1. Learn about local birds. Select bird you want to
have use your bird house.
2. Research the ideal bird house for your bird.
3. Plan and design your bird house to fit your bird’s
habits and preferences.
4. Survey your house and yard. Pick a location for the bird house.
5. Create a paper birdhouse. Remember, the design
must incorporate wood and metal materials.
6. Optional: Make a cardboard prototype.
7. Plan your final design. Include wood and metal. Use of other materials, including recycleables is encouraged.
8. Research and specify the “smart” technology. You
will probably have several choices.
9. Build your bird house and add “smart” electronic
components and complete wiring.
10. Write computer code that allows the electronic to
communicate with eachother. Test the electronics.
11. Take Bird House home and mount birdhouse in
yard. Hook up the electronics.
12. At home: observe birds, record activity and make
field notes on bird behavior around the bird house.
13. Make a final journal entry on the project. Describe
results, and conclusions. Note your successes as
well as thinking about anything that could be
improved if you were to repeat the project.
NOT ALL BIRD HOUSES LOOK ALIKE
Bird houses come in all sizes, shapes, and colors. Some are very functional, but not very interesting to look at. Some are nearly as elaborate and a real house or even a castle; and very beautifuly decorated. You have a lot of room to be creative with this project as long as you include wood and metal in the design.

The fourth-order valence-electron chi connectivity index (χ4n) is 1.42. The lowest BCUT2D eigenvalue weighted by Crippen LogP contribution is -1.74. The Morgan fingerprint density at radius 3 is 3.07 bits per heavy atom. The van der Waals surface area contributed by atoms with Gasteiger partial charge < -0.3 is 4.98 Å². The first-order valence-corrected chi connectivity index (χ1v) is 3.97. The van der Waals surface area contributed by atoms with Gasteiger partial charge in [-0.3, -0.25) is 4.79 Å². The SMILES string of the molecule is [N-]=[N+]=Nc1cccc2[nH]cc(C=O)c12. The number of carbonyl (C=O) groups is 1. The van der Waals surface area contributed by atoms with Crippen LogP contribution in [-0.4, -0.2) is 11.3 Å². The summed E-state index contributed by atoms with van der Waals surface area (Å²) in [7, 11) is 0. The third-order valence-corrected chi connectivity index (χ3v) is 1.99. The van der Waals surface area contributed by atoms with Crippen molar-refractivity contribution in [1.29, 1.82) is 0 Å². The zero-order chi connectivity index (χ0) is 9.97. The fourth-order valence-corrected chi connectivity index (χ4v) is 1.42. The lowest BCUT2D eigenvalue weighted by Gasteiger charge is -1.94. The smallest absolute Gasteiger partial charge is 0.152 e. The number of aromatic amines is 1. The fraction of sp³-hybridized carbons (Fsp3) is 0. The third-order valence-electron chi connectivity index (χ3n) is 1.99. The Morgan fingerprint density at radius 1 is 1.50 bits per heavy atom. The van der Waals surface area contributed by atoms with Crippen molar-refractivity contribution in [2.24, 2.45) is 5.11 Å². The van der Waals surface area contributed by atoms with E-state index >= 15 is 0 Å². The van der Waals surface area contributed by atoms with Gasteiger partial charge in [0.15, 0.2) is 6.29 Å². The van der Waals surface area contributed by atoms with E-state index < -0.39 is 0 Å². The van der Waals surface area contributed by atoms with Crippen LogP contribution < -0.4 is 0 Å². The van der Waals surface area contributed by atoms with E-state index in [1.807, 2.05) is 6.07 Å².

We should add that while you must use wood and metal at least, we encourage you to consider plastics, composites, fiberboards. It would also be very cool to add something that has been recycled – like roofing materials, or soda bottle siding. Use your imagination, your creativity, andthink different!
One final thing: you must plan and build in "smart" electronics that communicate wirelessly. Some set-up can take pictures and send them wirelessly to your laptop, some send a Tweet each each time a bird enters the house. There are very cool options to consider, and the opportunity to learn a lot about microcircuitry and coding.
The other extreme. A bird Hosue in the style of a castle. Do birds like this better?Your success will be measured not only by the "design," but even more by the behavior of birds you have chosen to build the house for. Do they like it? Do they nest there? Or is it the wrong design for them? Plain or fancy,
you need to understand what attracts them and what sends then flying away.
Learn About Your Bird
The fact is, not everybody bird in the neigborhood will jump at your invitation to stick around and occupy the new house you worked so hard to build for them. But, don't worry. There are nearly 50 American bird species willing to nest in artificial houses intended for that purpose. Like any house guest, some are less picky than others. Birds will decide to stay and build a nest or move on depending on a wide variety of factors, such as thedepth, overhang, size of the perch outside and diameter of the entrance hole. What's essential for you is research. Knowing the specific desires of the bird you hope to lure to your house and creating a house that's just right for them.
Check out this link . . . "All About Birdhouses"
the links below will need to be copied/pasted into browser
And this one . . . "Right Bird, Right House" to learn which birds are the best candidates for where we live.
And . . . "Tips for Making Bird Houses and Nest Boxes"
And . . . "Making a Safer Bird House"
We very much want you to use your own creativity. Don't just copy something you have seen. Still, there is no doubt seeing some cool bird houses will inspire you and get your imagination fired up. Here's a link to a website with many many bird houses. Some are pretty out there. Enjoy.
"78 Decorative, Painted, Outdoor & Wooden Bird Houses"
The final post for this project [Spring Project. Post 3] will be about the smart house aspect of the project. Stay tuned!
That's going to be really fun and a big challenge.